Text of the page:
Book Review: The Dollmakers (The Fallen Peaks, #1) by Lynn Buchanan

Book Review: The Dollmakers (The Fallen Peaks, #1) by Lynn Buchanan

This review is a copy of the transcript of my video review on The Dollmakers

ARC provided by the author’s agent in exchange for an honest review.

Cover art by Ashley Mackenzie

The Dollmakers by Lynn Buchanan

My rating: 4.5 of 5 stars

Series: The Fallen Peaks (Book #1)

Genre: Fantasy, High Fantasy

Pages: 400 pages (Kindle edition)

Word Count: 114,000 words

Published: 13th August 2024 by Harper Voyager

The Dollmakers is guaranteed to be a contender for one of the strongest fantasy debuts of the year 2024.

“Shean enjoyed thinking. Logic was a comfort— as long as she had a plan, she had direction, a guide to follow and mull over and think and rethink until she’d thought of every possible outcome to every possible event.”

When I read The Silverblood Promise by James Logan near the end of last year, despite how much I loved it, I felt unsure at immediately declaring it as the best fantasy debut of 2024. I have no doubt it will be one of the best fantasy debuts of 2024, but the absolute favorite debut of the year? That remains to be seen because of books like The Dollmakers by Lynn Buchanan and other favorable candidates. But since I saw the concept artworks and read the premise behind The Dollmakers, I was interested instantly. The beautiful cover art by Ashley Mackenzie sealed that deal even more. It helps that the author is a big fan of Fullmetal Alchemist like I am, and unconsciously or not, I believe the love toward Fullmetal Alchemist is partly reflected in the novel as well. I will get around to that later. But before I begin my review, some of you might know about The Dollmakers from me, and you might have heard me calling this one a standalone novel. I got this notion from the official blurb listed on the Amazon page by the publisher. And I have to say, although there is no cliffhanger and the book has a satisfying ending, The Dollmakers is not a one-off standalone novel. There will be more books, or direct sequels, in the series, which I think will be titled The Fallen Peaks. Regardless of whether The Dollmakers is a standalone or not, Buchanan has delivered a well-polished and unputdownable narrative with a cast of characters with distinct voices.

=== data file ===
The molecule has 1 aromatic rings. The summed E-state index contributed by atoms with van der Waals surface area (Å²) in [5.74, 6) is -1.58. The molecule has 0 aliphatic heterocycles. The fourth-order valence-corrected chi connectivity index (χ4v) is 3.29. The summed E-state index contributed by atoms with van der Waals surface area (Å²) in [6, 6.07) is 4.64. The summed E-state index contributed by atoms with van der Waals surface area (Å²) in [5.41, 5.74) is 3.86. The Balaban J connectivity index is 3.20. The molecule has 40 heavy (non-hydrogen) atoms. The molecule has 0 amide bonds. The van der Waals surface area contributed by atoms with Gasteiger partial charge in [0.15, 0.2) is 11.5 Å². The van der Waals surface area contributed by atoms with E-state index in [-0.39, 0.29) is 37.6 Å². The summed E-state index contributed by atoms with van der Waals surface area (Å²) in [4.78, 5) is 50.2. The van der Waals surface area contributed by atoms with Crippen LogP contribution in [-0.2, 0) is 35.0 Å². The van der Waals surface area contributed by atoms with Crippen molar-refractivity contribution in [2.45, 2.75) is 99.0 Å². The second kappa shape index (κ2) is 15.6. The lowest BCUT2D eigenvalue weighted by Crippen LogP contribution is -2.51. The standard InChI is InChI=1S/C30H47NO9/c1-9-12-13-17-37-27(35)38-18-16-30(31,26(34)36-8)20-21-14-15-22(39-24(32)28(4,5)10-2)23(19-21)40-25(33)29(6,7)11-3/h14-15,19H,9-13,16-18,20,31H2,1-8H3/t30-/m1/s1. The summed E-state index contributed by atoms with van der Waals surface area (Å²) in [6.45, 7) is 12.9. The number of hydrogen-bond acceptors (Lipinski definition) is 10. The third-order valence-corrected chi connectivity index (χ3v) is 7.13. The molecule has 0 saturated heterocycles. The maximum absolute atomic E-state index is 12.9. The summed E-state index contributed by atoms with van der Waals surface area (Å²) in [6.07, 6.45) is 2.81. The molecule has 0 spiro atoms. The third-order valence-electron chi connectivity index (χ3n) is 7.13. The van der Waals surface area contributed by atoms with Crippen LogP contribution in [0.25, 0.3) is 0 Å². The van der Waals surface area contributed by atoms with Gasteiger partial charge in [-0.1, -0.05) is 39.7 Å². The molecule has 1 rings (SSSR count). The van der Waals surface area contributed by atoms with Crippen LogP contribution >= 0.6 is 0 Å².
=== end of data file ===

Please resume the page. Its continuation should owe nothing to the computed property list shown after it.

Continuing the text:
Picture: Shean & Silver by Deandra Scicluna

So what’s The Dollmakers about? The Dollmakers takes place in a world centered around destructive and all-consuming monsters, and mostly, the artisans in charge of creating magical dolls designed to fight this force.

In the country called One, dollmakers are vital members of the community. An artisan’s doll is the height of society’s accomplishments, and a Guard’s doll is the only thing standing between the people of One and the Shod: vicious, cobbled monstrosities that will tear apart any structure, living or dead. One of the main characters, apprentice Shean of Pearl, is a brilliant dollmaker. With her clever dolls, she intends to outsmart and destroy the Shod once and for all—a destiny she’s worked her whole life toward accomplishing. But when the time comes for her dolls to be licensed, she’s told by Licensor Matock that her dolls are too beautiful and delicate to fight. A statement that wounds her confidence and infuriates her; the Shod killed everyone she loved. How could her fate be anything but fighting them?

To help her see a new path for herself, Shean’s mentor, Nock, sends her on a journey to the remote village called Web, urging her to glean some wisdom from Ikiisa, a reclusive and well-respected guard dollmaker. Shean will have to convince the citizens of Web of her talents and the Licensor Guild to reconsider and grant her a guard’s license. By any possible means. Even if it is done through the dirty act of deliberately cheating, scheming, and lying.

“I wanted to be a dollmaker because a dollmaker saved me. I wanted to be like my hero. I wanted to save people, just like I was saved…